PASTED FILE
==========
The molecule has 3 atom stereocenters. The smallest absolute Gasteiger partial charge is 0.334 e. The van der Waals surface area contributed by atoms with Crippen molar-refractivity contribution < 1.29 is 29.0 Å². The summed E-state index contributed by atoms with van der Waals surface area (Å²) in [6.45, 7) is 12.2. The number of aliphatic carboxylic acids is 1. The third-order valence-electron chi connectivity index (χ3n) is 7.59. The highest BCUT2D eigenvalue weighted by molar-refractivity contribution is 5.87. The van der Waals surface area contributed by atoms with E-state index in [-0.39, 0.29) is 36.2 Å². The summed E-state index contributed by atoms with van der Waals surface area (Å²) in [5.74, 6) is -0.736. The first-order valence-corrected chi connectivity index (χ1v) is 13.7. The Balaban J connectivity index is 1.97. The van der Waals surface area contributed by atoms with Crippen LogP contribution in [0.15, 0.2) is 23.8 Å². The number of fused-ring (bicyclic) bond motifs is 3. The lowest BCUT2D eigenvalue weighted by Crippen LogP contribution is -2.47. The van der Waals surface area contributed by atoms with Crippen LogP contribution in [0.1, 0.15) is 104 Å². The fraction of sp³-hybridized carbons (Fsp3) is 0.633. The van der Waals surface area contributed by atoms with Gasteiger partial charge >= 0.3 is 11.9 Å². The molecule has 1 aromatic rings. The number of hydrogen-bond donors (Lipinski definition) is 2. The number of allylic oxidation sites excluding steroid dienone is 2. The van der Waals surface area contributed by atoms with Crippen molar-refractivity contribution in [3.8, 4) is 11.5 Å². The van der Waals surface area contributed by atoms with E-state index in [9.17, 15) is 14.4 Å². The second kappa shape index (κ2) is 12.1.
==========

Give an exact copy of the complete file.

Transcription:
The molecule has 3 atom stereocenters. The smallest absolute Gasteiger partial charge is 0.334 e. The van der Waals surface area contributed by atoms with Crippen molar-refractivity contribution < 1.29 is 29.0 Å². The summed E-state index contributed by atoms with van der Waals surface area (Å²) in [6.45, 7) is 12.2. The number of aliphatic carboxylic acids is 1. The third-order valence-electron chi connectivity index (χ3n) is 7.59. The highest BCUT2D eigenvalue weighted by molar-refractivity contribution is 5.87. The van der Waals surface area contributed by atoms with E-state index in [-0.39, 0.29) is 36.2 Å². The summed E-state index contributed by atoms with van der Waals surface area (Å²) in [5.74, 6) is -0.736. The first-order valence-corrected chi connectivity index (χ1v) is 13.7. The Balaban J connectivity index is 1.97. The van der Waals surface area contributed by atoms with Crippen LogP contribution in [0.15, 0.2) is 23.8 Å². The number of fused-ring (bicyclic) bond motifs is 3. The lowest BCUT2D eigenvalue weighted by Crippen LogP contribution is -2.47. The van der Waals surface area contributed by atoms with Crippen LogP contribution in [0.1, 0.15) is 104 Å². The fraction of sp³-hybridized carbons (Fsp3) is 0.633. The van der Waals surface area contributed by atoms with Gasteiger partial charge >= 0.3 is 11.9 Å². The molecule has 1 aromatic rings. The number of hydrogen-bond donors (Lipinski definition) is 2. The number of allylic oxidation sites excluding steroid dienone is 2. The van der Waals surface area contributed by atoms with Crippen molar-refractivity contribution in [3.8, 4) is 11.5 Å². The van der Waals surface area contributed by atoms with E-state index in [9.17, 15) is 14.4 Å². The second kappa shape index (κ2) is 12.1.